"Shoo Lie Loo" by Elizabeth Mitchell from Sunny Day

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This children's song is accompanied by a dancing game where you stand in a circle, clap your hands to the beat, and call out for your friend.

"Sleep Eye" by Elizabeth Mitchell from Little Seed: Songs for Children by Woody Guthrie

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"The rhythm of this song is perfect for bouncing a baby on your shoulder and lulling them to sleep. Thank you, Woody!" - Elizabeth Mitchell

"Somali Freedom Song" by Hasan Gure at 1997 Smithsonian Folklife Festival

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Hasan Gure is a musician, social worker, community scholar, and Somali immigrant dedicated to preserving Somali culture and traditions in the USA. Here, he performs a Somali freedom song celebrating Somali independence proclaimed from Britain and Italy on June 26, 1960. He plays the oud and is accompanied by Ghanaian immigrants Kwame Ansah Brew and Kofi Emmanuel Dennis on percussion.

"Some Kind of Something Is Going On Down There": Crossroads at Congo Square

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Winter/Spring 2015: New Orleans

"St. James Infirmary (Gambler's Blues)" by Dave Van Ronk

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Dave Van Ronk sings "St. James Infirmary (Gambler's Blues)" at the Barns at Wolf Trap during a 1997 concert honoring Harry Smith's Anthology of American Folk Music

"Steamboat Whistle" by John Jackson at Barns of Wolf Trap 1997

SI Center for Learning and Digital Access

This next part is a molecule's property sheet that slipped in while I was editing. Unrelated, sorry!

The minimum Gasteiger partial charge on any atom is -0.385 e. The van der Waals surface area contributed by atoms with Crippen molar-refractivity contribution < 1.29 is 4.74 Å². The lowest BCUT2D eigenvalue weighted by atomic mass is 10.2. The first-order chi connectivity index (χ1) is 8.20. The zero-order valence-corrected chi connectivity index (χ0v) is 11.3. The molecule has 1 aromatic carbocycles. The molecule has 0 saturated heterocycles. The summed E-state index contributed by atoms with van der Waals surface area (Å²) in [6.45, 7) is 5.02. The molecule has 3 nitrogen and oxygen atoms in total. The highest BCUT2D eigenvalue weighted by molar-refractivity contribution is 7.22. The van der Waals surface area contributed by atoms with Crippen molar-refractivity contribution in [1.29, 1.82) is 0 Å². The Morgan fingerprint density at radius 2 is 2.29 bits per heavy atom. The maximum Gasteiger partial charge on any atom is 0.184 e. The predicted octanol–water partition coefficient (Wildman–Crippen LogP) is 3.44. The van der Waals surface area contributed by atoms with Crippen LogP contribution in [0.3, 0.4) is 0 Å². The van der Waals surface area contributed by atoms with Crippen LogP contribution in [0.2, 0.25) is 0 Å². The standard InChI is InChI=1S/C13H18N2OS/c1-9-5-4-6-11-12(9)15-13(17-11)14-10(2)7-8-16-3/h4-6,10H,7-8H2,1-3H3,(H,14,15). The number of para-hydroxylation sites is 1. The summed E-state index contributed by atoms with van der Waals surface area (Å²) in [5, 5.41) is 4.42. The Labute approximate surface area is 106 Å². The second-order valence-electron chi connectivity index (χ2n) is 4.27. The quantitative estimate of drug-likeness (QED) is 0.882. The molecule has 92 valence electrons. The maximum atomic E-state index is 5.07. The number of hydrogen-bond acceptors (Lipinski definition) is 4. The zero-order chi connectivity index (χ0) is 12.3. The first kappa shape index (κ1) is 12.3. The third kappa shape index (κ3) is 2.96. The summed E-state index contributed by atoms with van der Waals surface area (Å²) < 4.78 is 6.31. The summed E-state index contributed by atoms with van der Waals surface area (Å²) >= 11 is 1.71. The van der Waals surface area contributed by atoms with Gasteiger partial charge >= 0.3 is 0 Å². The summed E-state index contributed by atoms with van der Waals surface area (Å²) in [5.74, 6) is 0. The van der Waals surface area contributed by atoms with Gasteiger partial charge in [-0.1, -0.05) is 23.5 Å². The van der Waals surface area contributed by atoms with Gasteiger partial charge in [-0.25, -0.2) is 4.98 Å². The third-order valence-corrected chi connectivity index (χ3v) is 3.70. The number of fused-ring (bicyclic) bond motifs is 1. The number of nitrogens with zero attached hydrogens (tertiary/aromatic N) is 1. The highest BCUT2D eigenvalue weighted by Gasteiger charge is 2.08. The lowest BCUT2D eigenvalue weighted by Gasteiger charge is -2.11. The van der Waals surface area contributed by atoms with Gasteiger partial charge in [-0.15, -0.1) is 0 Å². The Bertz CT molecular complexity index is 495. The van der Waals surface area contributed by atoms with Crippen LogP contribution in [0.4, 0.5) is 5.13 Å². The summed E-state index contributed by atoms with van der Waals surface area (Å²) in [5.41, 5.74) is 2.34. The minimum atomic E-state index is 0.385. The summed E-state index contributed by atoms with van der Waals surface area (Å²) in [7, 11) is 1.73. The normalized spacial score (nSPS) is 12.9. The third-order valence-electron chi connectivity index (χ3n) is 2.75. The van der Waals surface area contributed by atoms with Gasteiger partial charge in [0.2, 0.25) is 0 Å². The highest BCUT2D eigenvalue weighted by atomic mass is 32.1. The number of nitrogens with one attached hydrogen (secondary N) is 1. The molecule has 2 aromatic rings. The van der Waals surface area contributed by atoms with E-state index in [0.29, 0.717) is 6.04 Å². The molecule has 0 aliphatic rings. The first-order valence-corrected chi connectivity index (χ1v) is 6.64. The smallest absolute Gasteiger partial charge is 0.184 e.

The blues became a prominent American musical form at the turn of the 20th century. The style originated in communities of former African slaves, deriving from spirituals, praise songs, field hollers, shouts, and chants. The use of blue notes and the prominence of call-and-response patterns in the music and lyrics can be linked to centuries-old musical styles from West Africa. The blues has been a major influence on American and Western popular music, inspiring ragtime, jazz, bluegrass, rhythm and blues, rock and roll, hip-hop, and country music.

"Sunny Day" by Elizabeth Mitchell from Sunny Day

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Music video for the song "Sunny Day" Elizabeth Mitchell’s 2010 album of the same name. It’s the story of a magic harmonica and a girl dreaming of the first day of spring. Directed by Emily Bennison, Art Direction by Jacinta Bunnell, filmed in High Falls NY, January 2011.

"Tears for Kientepoos" by Mary Youngblood at the 1998 Smithsonian Folklife Festival

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Achugash Aleut and Seminole, Mary Youngblood was raised in Seattle and now lives in Sacramento, California. She is active in the American Indian community there, working with the Urban Indian Health Project and the American Indian Women's Talking Circle. Trained in guitar, piano, voice, and flute, she is also a songwriter and poet; music has played a pivotal role in her life. She began playing the Plains–style cedar and redwood flute in 1993, taking up an instrument played until the last several years primarily by men. Here she performs "Tears for Kientepoos" at a 1998 concert honoring American Indian women.

"The Bone Game Song" by Flora Wallace and Family at Special Concert

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Bone games are popular among American Indians across the northwestern United States of America. Two teams compete to guess where players are hiding carved animal bones. The game is accompanied by exuberant singing, drumming, or rattles. Bone game songs are very lively and fast paced, and are sung with full voices. The players hiding the bones often gesture expressively in time with the music. In earlier times, it was usually men who competed, but nowadays women and youth participate, too. Laura Wallace and her family perform "The Bone Game Song" with percussive accompaniment and animated gestures.

"Through the Bottom of the Glass" by The Seldom Scene from Long Time…Seldom Scene